Why Simple Wins: Escape the Complexity Trap and Get to Work That Matters
Bibliomotion (October 2016)
How and why simplification can “dramatically improve results [whereas] complexity can accelerate a company’s death knell.”
In all business operations, simplicity is desirable but complexity is inevitable. Long ago, Oliver Wendell Holmes is reported to have claimed, “I wouldn’t give a fig for simplicity on this side of complexity but I would give my life for simplicity on the other wide of complexity.” Presumably Albert Einstein agreed while realizing that most people did not — nor could they — fully understand the complexity of his theories about relativity. Nonetheless, he urged that everything be made “as simple as possible but no simpler.” Business leaders face that challenge every day.
In Kill the Company (2012), Lisa Bodell has a rock-solid thesis and I think it is best explained with a metaphor. Think of a company as a garden, as a living organism, and think of its leaders as gardeners. The healthiest gardens receive proper nourishment and relentless, skillful pruning by leaders who have a green thumb for “growing” people as well as vegetation.
As I read that brilliant book, I was again reminded of what was then described (in 1980) as a “killer frost.” My wife said that, to save our young crepe myrtles, we would have to trim them back severely, almost to ground level. We did and they survived the single-digit temperatures and eventually flourished. In Capitalism, Socialism and Democracy (1942), Joseph Schumpeter introduced his concept of “creative destruction.” That is what then GE chairman and CEO, Reggie Jones, had in mind when he selected Jack Welch to succeed him and urged him to “blow up GE.”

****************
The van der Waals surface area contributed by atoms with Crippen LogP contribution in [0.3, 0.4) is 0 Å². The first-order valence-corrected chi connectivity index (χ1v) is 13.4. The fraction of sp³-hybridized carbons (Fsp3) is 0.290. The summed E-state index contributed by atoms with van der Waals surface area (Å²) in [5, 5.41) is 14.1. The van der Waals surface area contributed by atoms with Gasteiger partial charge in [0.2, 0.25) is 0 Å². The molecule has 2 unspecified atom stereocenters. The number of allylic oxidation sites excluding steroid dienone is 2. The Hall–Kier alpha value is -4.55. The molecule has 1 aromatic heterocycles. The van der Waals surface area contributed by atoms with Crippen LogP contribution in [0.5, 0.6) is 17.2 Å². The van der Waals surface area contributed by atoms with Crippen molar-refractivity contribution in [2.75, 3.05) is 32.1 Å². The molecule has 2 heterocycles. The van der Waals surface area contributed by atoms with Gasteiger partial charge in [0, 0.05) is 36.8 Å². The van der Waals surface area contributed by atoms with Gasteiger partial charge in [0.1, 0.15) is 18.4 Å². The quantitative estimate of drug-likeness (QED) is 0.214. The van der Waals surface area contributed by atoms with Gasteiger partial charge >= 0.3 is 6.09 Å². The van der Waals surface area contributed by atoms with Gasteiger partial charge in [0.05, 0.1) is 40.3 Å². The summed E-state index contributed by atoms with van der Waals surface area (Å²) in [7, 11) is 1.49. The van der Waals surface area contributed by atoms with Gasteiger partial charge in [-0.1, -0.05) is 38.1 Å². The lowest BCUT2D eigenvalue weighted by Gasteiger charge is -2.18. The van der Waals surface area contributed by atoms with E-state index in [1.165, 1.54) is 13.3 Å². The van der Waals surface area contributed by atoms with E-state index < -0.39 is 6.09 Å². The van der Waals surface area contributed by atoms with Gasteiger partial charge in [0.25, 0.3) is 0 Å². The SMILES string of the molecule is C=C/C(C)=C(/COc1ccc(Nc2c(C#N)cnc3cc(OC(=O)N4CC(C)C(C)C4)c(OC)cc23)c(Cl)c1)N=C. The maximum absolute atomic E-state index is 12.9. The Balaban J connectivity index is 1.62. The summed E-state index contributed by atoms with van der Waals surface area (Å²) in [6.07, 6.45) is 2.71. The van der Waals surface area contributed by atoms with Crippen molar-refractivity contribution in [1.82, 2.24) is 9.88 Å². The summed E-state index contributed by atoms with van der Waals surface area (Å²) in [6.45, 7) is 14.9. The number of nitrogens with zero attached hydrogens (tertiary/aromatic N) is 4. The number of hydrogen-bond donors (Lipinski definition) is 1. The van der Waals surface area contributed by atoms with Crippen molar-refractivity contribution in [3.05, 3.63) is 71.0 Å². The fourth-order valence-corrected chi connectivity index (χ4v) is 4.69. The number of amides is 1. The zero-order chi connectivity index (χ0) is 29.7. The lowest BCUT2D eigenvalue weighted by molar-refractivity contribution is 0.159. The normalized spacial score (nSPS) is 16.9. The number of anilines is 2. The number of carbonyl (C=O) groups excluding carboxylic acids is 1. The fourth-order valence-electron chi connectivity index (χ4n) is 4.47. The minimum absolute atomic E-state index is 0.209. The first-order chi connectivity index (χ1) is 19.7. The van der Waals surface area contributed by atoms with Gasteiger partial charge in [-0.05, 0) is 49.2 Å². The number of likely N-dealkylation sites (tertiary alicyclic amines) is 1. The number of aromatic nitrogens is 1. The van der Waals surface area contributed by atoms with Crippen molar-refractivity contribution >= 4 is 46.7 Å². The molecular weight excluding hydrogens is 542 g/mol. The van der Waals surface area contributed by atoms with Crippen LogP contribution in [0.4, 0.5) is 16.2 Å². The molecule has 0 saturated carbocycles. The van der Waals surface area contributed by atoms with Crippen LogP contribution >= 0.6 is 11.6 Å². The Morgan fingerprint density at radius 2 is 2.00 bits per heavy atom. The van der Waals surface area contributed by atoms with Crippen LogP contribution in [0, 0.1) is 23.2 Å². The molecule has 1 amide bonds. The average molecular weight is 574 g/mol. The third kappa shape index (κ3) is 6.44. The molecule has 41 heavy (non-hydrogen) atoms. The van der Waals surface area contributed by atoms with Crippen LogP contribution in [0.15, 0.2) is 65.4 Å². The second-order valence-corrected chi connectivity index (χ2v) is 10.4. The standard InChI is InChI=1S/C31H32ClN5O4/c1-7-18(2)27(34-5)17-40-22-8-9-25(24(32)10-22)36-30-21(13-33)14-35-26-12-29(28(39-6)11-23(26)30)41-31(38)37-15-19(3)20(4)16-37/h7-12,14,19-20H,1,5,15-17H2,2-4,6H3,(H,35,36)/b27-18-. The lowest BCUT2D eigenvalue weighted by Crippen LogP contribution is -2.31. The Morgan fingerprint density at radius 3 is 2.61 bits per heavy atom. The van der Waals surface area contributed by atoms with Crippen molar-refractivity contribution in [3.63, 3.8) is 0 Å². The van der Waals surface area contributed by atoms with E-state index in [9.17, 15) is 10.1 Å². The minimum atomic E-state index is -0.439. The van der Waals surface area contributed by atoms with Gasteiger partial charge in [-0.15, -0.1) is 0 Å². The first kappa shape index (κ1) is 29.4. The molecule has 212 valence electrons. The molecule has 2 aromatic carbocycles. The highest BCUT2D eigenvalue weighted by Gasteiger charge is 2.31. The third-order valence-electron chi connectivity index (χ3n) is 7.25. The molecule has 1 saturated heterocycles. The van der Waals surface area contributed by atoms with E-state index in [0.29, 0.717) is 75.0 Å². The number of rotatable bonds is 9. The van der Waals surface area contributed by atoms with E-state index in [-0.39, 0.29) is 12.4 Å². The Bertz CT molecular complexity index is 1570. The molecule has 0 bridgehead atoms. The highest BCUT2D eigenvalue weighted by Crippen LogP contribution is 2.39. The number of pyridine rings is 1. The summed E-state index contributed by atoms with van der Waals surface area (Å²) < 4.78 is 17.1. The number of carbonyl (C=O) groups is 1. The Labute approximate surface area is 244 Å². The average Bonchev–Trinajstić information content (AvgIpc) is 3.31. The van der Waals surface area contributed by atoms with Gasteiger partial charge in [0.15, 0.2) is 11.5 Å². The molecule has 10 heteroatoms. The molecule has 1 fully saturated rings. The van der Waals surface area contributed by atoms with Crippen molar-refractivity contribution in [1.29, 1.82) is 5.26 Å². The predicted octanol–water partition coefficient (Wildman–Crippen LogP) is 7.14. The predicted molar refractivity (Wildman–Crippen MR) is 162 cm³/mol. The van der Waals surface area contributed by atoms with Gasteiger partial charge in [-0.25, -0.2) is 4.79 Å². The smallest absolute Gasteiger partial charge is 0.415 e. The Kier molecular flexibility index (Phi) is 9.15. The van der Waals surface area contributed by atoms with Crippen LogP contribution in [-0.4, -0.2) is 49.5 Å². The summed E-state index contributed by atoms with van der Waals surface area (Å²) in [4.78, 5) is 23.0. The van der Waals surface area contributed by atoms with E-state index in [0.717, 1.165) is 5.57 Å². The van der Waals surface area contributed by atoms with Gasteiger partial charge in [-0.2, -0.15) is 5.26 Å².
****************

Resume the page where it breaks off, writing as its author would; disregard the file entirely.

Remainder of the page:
In Why Simple Wins, Bodell develops in even greater depth her thoughts about achieving and then maintaining operational simplicity “on the other side of complexity” as Holmes suggests while being “as simple as possible but no simpler” as Einstein suggests. She explains how to develop a mindset that will enable almost anyone to eliminate complexity with a remarkably simple approach, one that is best explained within her narrative, in context.
She asserts – and I agree – that operational simplification can “dramatically improve results [whereas] complexity can accelerate a company’s death knell.” That is especially true now when the global marketplace is more volatile, more uncertain, more complex, and more ambiguous than at any prior time that I can remember.
Michael Porter once observed, “The essence of strategy is choosing what not to do.” This is one of the most important elements in the process of simplification that Bodell recommends. Whatever is simplified must be as minimal as possible but (yes) no simpler as well as understandable, repeatable, and accessible. Simplification must be a never-ending process at all levels and in all areas of the given process. In production, for example, it means improving first-pass yield while reducing cycle time. As Porter suggests, everyone involved must choose what not to do, focusing instead on doing what must be done and doing it as efficiently as possible.
These are Lisa Bodell’s concluding remarks and I urge each reader to take them to heart: “Don’t wait. Start simplifying. Don’t let anyone waste your time anymore. Get back to the meaningful work that will provide you with real satisfaction. Whether as organizations or as individuals, the investments we each make in simplifying our lives are well worth the cost…Improve the work and you improve the culture. Both of these together allow you to improve the organization – for everyone.”